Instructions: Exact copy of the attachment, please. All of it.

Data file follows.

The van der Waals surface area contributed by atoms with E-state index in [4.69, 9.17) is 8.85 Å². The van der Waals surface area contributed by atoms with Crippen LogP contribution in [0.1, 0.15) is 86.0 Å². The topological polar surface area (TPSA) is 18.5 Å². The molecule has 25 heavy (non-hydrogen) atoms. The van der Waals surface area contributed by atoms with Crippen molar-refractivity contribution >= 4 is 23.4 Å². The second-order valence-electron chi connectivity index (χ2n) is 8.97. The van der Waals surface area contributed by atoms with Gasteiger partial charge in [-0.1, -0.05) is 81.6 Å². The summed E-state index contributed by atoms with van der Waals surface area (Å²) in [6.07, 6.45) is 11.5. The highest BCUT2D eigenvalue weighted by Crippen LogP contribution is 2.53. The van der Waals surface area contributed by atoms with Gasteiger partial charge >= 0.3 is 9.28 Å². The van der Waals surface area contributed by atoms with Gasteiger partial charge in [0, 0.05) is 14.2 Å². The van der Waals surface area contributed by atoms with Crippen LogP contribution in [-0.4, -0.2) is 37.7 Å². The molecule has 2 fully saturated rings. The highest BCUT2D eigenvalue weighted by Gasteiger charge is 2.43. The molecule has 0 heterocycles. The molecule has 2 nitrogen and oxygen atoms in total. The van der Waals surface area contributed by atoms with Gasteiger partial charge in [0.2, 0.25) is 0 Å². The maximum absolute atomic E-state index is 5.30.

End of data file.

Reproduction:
The van der Waals surface area contributed by atoms with E-state index in [4.69, 9.17) is 8.85 Å². The van der Waals surface area contributed by atoms with Crippen LogP contribution in [0.1, 0.15) is 86.0 Å². The topological polar surface area (TPSA) is 18.5 Å². The molecule has 25 heavy (non-hydrogen) atoms. The van der Waals surface area contributed by atoms with Crippen molar-refractivity contribution >= 4 is 23.4 Å². The second-order valence-electron chi connectivity index (χ2n) is 8.97. The van der Waals surface area contributed by atoms with Gasteiger partial charge in [-0.1, -0.05) is 81.6 Å². The summed E-state index contributed by atoms with van der Waals surface area (Å²) in [6.07, 6.45) is 11.5. The highest BCUT2D eigenvalue weighted by Crippen LogP contribution is 2.53. The van der Waals surface area contributed by atoms with Gasteiger partial charge >= 0.3 is 9.28 Å². The van der Waals surface area contributed by atoms with Gasteiger partial charge in [0, 0.05) is 14.2 Å². The van der Waals surface area contributed by atoms with Crippen LogP contribution in [-0.4, -0.2) is 37.7 Å². The molecule has 2 fully saturated rings. The highest BCUT2D eigenvalue weighted by Gasteiger charge is 2.43. The molecule has 0 heterocycles. The molecule has 2 nitrogen and oxygen atoms in total. The van der Waals surface area contributed by atoms with Gasteiger partial charge in [0.2, 0.25) is 0 Å². The maximum absolute atomic E-state index is 5.30.